There are several tests that can be used to diagnose LI. In the lactose tolerance test, blood glucose is examined at several points after lactose ingestion to determine whether it was digested.8,9 A hydrogen breath test measures intestinal absorption of hydrogen after lactose inges­ tion.10 The hydrogen level in the breath is normally nil. Elevated levels imply colonic maldigestion of lactose with resultant hydrogen production.

Tolerance Level
Adults who retain the ability to ingest dairy products can take full advantage of their nutrients (i.e., calcium, vitamins A and D). Those whose diets completely restrict milk intake are especially prone to osteoporosis and osteopenia, increasing the risk of bone fractures in later life.4 Many Americans lie in the middle of these two extremes in that they can ingest a specific amount of lactose without experiencing symptoms. Unfortunately, they may assume that they are completely lactose intolerant and voluntarily cease ingestion of all dairy products.

The pharmacist can provide advice on determining the individual lactose tolerance level, allowing patients to still obtain the nutrients found in dairy products. Patients should be advised to identify all milk-containing foods and avoid them scrupulously for about three weeks. If symptoms persist, there are two possibilities.4 Either they are still ingesting lactose, or they have another condition such as IBS. If further lactose restriction does not cause symptoms to abate, they must seek a physician diagnosis. If the symptoms do remit, they should remain on the lactose-free diet for three more weeks. Then, adhering to the same diet, the patient should ingest one-quarter cup of milk with breakfast. If symptoms recur, the patient is highly lactose intolerant and should adhere to the diet without introducing milk. However, if they tolerate the milk without symptoms, they should repeat the diet and milk for several days. They should then increase the amount of milk to one-half cup and repeat the cycle. Eventually, they will come to a level that is comfortable for them.

OTC Lactase Products
Pharmacists can also aid patients by suggesting that they purchase lactase-containing tablets. The most well-known product is Lactaid.4 It is available in two strengths. Lactaid Original Strength Caplets contain 3,000 FCC units of lactase. The suggested dose is three caplets swallowed or chewed with the first bite of a dairy product. Lactaid Fast Act is available as caplets or chewable vanilla tablets. Each dosage form contains 9,000 FCC units, with a suggested dose of one caplet/tablet with the first bite of dairy. Generic products are also available.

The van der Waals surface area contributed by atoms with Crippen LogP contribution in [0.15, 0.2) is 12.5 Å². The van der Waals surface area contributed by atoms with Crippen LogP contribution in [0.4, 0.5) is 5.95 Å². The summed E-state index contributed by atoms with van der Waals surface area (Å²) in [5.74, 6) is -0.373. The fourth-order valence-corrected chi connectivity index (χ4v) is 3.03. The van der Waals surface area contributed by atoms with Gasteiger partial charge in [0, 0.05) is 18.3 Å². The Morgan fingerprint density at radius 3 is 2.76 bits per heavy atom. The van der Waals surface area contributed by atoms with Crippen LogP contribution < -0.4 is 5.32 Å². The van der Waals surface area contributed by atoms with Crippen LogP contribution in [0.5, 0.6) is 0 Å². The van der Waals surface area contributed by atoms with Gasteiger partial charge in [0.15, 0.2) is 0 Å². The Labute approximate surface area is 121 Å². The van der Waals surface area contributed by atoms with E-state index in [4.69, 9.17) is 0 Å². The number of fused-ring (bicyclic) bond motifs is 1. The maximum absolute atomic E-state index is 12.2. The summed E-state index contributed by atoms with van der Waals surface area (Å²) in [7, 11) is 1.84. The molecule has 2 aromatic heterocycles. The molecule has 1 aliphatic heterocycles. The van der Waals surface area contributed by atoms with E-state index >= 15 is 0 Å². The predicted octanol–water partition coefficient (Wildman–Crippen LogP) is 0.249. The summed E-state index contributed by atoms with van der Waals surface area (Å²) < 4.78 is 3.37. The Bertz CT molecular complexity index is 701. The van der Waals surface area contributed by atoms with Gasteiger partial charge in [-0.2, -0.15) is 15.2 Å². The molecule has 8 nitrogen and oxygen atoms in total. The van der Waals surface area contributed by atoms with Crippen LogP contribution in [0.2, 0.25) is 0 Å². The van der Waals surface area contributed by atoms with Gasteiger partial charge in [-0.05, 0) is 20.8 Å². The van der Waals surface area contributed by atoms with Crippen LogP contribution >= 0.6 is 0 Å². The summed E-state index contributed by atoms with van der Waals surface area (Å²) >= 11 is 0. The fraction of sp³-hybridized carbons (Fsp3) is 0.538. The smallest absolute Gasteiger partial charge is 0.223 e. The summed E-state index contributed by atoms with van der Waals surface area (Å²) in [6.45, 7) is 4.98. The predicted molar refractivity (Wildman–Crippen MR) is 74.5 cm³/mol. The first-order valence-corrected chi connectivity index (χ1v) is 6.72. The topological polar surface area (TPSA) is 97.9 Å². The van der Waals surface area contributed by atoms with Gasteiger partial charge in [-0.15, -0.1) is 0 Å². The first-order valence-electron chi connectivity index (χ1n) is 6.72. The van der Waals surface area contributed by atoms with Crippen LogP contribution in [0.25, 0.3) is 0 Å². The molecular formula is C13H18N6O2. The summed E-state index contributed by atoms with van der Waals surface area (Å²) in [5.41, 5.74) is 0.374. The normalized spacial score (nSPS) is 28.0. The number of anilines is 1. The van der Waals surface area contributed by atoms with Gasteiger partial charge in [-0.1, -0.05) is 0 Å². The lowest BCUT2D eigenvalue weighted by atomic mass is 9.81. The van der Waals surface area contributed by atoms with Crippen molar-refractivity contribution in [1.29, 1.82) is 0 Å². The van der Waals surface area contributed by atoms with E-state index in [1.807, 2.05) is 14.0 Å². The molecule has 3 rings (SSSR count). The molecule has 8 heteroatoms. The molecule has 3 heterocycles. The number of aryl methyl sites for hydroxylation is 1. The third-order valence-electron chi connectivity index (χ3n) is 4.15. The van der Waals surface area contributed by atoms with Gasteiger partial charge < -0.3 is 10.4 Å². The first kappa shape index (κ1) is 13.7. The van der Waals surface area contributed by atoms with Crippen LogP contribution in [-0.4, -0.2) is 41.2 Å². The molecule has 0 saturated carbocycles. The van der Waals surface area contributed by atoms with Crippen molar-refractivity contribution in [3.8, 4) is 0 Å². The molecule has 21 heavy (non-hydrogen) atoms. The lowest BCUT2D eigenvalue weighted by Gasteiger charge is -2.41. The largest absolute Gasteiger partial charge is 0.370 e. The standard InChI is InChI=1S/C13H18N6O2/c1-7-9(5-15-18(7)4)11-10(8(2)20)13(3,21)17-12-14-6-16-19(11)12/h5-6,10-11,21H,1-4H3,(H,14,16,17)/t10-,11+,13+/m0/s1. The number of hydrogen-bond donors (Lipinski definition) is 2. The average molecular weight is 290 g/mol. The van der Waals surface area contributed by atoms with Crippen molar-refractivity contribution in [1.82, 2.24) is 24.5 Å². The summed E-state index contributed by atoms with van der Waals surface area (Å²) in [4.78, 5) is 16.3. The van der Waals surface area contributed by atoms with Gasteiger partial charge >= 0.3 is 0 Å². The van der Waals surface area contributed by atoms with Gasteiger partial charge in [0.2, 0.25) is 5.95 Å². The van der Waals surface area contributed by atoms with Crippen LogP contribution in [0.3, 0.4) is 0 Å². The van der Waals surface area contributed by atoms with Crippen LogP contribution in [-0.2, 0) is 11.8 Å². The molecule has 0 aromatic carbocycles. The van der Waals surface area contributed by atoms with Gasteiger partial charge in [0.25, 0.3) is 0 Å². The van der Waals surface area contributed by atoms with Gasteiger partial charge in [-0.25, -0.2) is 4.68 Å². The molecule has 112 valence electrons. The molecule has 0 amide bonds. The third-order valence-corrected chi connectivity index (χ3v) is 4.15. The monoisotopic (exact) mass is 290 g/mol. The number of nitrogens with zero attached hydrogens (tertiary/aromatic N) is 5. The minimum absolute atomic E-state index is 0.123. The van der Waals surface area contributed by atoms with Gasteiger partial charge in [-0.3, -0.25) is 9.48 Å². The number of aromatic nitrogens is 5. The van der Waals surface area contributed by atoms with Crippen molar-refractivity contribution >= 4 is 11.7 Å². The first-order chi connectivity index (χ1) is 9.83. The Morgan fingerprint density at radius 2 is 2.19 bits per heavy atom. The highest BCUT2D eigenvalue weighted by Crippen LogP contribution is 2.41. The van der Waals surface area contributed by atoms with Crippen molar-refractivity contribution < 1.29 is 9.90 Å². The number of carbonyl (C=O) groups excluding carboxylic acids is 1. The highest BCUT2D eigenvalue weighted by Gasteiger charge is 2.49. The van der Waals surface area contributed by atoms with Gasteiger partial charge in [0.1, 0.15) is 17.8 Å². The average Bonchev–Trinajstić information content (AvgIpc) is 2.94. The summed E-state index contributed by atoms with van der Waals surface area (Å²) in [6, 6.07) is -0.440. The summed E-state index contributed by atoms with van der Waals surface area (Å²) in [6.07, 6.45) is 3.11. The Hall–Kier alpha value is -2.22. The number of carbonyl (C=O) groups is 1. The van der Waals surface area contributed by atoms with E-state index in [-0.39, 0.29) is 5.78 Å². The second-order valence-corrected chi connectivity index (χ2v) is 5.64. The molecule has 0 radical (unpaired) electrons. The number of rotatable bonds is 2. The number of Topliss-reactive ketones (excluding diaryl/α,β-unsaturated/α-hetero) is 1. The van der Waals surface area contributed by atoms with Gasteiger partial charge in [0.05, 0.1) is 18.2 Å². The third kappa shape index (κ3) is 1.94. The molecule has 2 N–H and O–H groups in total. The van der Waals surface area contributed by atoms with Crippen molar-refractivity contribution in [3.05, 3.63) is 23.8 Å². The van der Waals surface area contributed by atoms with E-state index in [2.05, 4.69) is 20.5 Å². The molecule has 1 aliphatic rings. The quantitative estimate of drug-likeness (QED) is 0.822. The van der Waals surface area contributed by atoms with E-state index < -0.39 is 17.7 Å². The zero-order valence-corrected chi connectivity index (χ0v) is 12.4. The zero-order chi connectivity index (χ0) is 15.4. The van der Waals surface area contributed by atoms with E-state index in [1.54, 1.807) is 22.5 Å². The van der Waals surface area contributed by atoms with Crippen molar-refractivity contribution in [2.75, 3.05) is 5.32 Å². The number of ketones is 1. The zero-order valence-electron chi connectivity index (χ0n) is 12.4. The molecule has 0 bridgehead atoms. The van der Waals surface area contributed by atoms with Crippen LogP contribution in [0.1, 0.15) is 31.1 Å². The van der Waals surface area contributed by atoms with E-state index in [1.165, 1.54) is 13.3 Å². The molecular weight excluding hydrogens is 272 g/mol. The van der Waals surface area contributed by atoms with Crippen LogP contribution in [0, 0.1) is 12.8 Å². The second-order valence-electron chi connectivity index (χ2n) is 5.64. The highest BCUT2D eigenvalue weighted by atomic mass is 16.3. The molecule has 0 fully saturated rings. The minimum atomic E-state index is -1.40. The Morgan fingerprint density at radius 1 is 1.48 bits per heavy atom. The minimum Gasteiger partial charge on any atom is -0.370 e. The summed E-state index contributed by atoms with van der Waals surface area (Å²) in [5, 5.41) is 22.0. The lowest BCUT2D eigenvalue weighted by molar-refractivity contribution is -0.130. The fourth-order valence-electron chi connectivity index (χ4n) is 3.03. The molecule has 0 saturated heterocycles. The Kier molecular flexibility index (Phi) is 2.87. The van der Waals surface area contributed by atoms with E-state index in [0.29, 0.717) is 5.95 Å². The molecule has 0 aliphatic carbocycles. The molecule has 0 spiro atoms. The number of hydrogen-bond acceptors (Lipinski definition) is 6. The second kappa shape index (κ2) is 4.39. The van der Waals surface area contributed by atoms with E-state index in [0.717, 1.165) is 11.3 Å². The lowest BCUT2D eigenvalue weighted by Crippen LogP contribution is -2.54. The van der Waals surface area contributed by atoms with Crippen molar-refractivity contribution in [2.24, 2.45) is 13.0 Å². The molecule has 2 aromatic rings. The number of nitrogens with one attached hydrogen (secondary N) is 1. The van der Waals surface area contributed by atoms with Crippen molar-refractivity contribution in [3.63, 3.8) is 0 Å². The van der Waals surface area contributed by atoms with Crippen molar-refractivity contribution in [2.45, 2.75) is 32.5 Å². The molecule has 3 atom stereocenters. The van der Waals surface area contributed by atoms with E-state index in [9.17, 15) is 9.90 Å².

Milk Substitutes
Patients may also be advised by the pharmacist on nonpharmacologic methods to prevent LI. The major thrust is to substitute normal dairy products with lactose-free versions. There are a wide variety of milk substitutes on the market. They include the Lactaid brand, real milk products to which lactase has been added, producing altered milk that is useful for those with LI.4 All require refrigeration. The Dairy Ease line of products includes whole milk, reduced-fat, and fat-free options. Consumers can also try a line of soy substitutes, such as Silk Soymilk products, or rice-based milk substitutes, such as Rice Dream.

Milk Allergy
Some patients with LI mistakenly believe that they have developed a milk allergy. It is critical to differentiate LI from a milk allergy.11 Patients with a true allergy to cow's milk must scrupulously avoid it to prevent a constellation of allergic reactions, including fatal anaphylaxis. However, LI is not due to an allergic reaction--it is a food intolerance.12 With proper advice from pharmacists, patients with LI can still ingest milk and gain the benefits of its nutrients.

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10. Mottes M, Belpinati F, et al. Genetic testing for adult-type hypolactasia in Italian families. Clin Chem Lab Med. 2008;46:980-984.
11. Ahrens B, Beyer K, et al. Differential diagnosis of food-induced symptoms. Pediatr Allergy Immunol. 2008;19:92-96.
12. Montalto M, Santoro L, et al. Adverse reactions to food: allergies and intolerances. Dig Dis. 2008;26:96-103.